# Kenyon Tiling Construction (Substitution)

Requires a Wolfram Notebook System

Interact on desktop, mobile and cloud with the free Wolfram Player or other Wolfram Language products.

This Demonstration shows how to create approximations to fractals by tile substitutions, using Kenyon's construction with self-similar tilings.

Contributed by: Dieter Steemann (March 2018)

Open content licensed under CC BY-NC-SA

## Snapshots

## Details

Kenyon [1] gives an explicit construction for self-similar tilings based on complex Perron numbers that satisfy where , and are natural numbers. His method creates a closed polygonal path that can be filled by parallelograms (prototiles) with edges related to the vectors . The iteration of this method converges to a fractal boundary.

This Demonstration shows the tiling of such boundaries by parallelograms for fixed and five chosen combinations of , and . The iterated substitution is extended so that prototiles at every iteration level can be merged into super-tiles that also tile the boundary of higher iteration levels.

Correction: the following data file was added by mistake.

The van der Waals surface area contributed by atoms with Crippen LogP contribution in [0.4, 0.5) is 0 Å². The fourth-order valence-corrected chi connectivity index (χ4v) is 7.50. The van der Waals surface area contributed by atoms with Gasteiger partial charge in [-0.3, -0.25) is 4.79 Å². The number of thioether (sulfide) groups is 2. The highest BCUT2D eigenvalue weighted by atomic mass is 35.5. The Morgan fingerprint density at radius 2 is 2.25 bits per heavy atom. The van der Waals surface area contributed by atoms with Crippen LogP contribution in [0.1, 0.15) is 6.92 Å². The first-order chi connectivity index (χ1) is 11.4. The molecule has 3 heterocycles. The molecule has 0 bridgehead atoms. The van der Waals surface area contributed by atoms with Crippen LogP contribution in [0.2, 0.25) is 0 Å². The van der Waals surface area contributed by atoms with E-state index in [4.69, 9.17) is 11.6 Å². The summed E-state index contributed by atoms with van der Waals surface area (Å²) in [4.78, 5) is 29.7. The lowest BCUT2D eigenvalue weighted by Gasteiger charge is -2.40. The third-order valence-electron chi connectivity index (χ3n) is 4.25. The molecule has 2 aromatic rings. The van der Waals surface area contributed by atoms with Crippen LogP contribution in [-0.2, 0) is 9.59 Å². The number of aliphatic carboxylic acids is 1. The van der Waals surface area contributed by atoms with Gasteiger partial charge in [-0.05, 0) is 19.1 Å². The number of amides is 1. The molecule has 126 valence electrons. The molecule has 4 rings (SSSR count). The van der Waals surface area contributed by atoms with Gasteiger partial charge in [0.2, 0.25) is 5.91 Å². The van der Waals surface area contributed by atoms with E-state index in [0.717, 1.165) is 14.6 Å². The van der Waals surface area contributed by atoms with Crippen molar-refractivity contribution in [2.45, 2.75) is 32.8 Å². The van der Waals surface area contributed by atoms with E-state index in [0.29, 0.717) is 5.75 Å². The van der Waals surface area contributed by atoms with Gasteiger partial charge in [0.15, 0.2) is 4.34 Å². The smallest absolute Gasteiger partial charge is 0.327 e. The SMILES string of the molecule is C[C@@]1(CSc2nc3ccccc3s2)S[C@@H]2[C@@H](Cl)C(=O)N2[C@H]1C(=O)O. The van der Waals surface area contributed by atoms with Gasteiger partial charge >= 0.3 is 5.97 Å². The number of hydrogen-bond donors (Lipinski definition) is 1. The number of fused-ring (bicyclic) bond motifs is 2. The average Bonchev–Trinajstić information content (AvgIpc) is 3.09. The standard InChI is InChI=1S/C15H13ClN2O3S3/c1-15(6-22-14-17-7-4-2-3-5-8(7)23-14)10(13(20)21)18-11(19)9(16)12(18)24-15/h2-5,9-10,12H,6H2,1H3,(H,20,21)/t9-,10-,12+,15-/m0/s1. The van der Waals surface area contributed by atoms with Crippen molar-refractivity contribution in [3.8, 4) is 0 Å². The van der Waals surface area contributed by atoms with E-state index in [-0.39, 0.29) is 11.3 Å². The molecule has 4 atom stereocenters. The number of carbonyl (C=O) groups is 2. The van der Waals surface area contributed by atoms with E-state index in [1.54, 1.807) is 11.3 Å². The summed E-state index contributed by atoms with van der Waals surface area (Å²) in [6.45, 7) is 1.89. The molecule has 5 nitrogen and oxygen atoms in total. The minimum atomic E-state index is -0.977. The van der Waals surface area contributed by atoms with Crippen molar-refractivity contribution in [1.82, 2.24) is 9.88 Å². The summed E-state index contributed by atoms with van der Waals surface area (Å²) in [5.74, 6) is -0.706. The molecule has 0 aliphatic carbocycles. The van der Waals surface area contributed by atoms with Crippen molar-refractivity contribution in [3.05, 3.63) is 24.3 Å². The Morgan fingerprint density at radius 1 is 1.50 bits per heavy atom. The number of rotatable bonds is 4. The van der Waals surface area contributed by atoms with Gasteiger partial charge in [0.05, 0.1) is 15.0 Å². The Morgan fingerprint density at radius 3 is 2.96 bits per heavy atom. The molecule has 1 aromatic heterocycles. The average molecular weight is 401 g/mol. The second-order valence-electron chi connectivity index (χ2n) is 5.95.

Controls

: Use this popup menu to select the set of polynomial coefficients.

depth: Use this slider to set the iteration. At only prototiles are shown; higher levels approximate the boundary fractal by substitution of prototiles.

super: Use this slider to select the iteration level where the prototiles are merged to super-tiles. At the basic tiling by parallelograms is shown.

tile: Use this popup menu to select one of the three tile types; at higher levels, the tiles may become similar.

Approximations of well-known fractals are achieved by setting the parameters to:

, → Kenyon 121 fractal [2]; this is the example given in [1].

, → Rauzy fractal.

{, → ammonite (curly) fractal.

The corresponding generation of tiling boundaries is part of the Demonstration Kenyon Tiling Construction (Boundary) in the Related Links.

References

[1] R. Kenyon, The Construction of Self-Similar Tilings," *Geometric & Functional Analysis*, 6(3), 1996 pp. 471–488. doi:10.1007/BF02249260.

[2] Tilings Encyclopedia. "Richard Kenyon: Discovered Tilings." (Feb 28, 2018) tilings.math.uni-bielefeld.de/person/richard-kenyon.

## Permanent Citation